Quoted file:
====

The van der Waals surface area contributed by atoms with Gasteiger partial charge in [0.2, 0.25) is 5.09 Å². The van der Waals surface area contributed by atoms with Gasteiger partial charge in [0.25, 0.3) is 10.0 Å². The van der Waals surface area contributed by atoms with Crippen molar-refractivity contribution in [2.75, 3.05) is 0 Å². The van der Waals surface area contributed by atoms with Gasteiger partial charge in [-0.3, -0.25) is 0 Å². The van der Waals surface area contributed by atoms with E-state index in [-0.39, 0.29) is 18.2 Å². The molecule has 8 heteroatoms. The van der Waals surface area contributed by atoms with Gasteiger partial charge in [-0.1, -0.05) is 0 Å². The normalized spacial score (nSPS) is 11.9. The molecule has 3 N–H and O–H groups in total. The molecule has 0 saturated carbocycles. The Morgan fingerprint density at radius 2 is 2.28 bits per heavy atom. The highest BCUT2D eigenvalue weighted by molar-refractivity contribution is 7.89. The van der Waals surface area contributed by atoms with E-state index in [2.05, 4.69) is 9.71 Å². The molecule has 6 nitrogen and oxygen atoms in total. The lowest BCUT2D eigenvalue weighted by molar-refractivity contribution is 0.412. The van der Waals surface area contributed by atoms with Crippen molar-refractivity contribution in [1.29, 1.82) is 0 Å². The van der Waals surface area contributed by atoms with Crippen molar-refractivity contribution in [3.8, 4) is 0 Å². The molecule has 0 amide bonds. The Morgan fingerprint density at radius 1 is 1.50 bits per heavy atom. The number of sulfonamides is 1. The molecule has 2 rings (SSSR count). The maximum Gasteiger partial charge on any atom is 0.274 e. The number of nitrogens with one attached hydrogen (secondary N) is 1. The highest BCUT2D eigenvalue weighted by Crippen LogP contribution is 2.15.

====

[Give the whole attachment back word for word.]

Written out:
The van der Waals surface area contributed by atoms with Gasteiger partial charge in [0.2, 0.25) is 5.09 Å². The van der Waals surface area contributed by atoms with Gasteiger partial charge in [0.25, 0.3) is 10.0 Å². The van der Waals surface area contributed by atoms with Crippen molar-refractivity contribution in [2.75, 3.05) is 0 Å². The van der Waals surface area contributed by atoms with Gasteiger partial charge in [-0.3, -0.25) is 0 Å². The van der Waals surface area contributed by atoms with E-state index in [-0.39, 0.29) is 18.2 Å². The molecule has 8 heteroatoms. The van der Waals surface area contributed by atoms with Gasteiger partial charge in [-0.1, -0.05) is 0 Å². The normalized spacial score (nSPS) is 11.9. The molecule has 3 N–H and O–H groups in total. The molecule has 0 saturated carbocycles. The Morgan fingerprint density at radius 2 is 2.28 bits per heavy atom. The highest BCUT2D eigenvalue weighted by molar-refractivity contribution is 7.89. The van der Waals surface area contributed by atoms with E-state index in [2.05, 4.69) is 9.71 Å². The molecule has 6 nitrogen and oxygen atoms in total. The lowest BCUT2D eigenvalue weighted by molar-refractivity contribution is 0.412. The van der Waals surface area contributed by atoms with Crippen molar-refractivity contribution in [1.29, 1.82) is 0 Å². The van der Waals surface area contributed by atoms with Crippen molar-refractivity contribution in [3.8, 4) is 0 Å². The molecule has 0 amide bonds. The Morgan fingerprint density at radius 1 is 1.50 bits per heavy atom. The number of sulfonamides is 1. The molecule has 2 rings (SSSR count). The maximum Gasteiger partial charge on any atom is 0.274 e. The number of nitrogens with one attached hydrogen (secondary N) is 1. The highest BCUT2D eigenvalue weighted by Crippen LogP contribution is 2.15.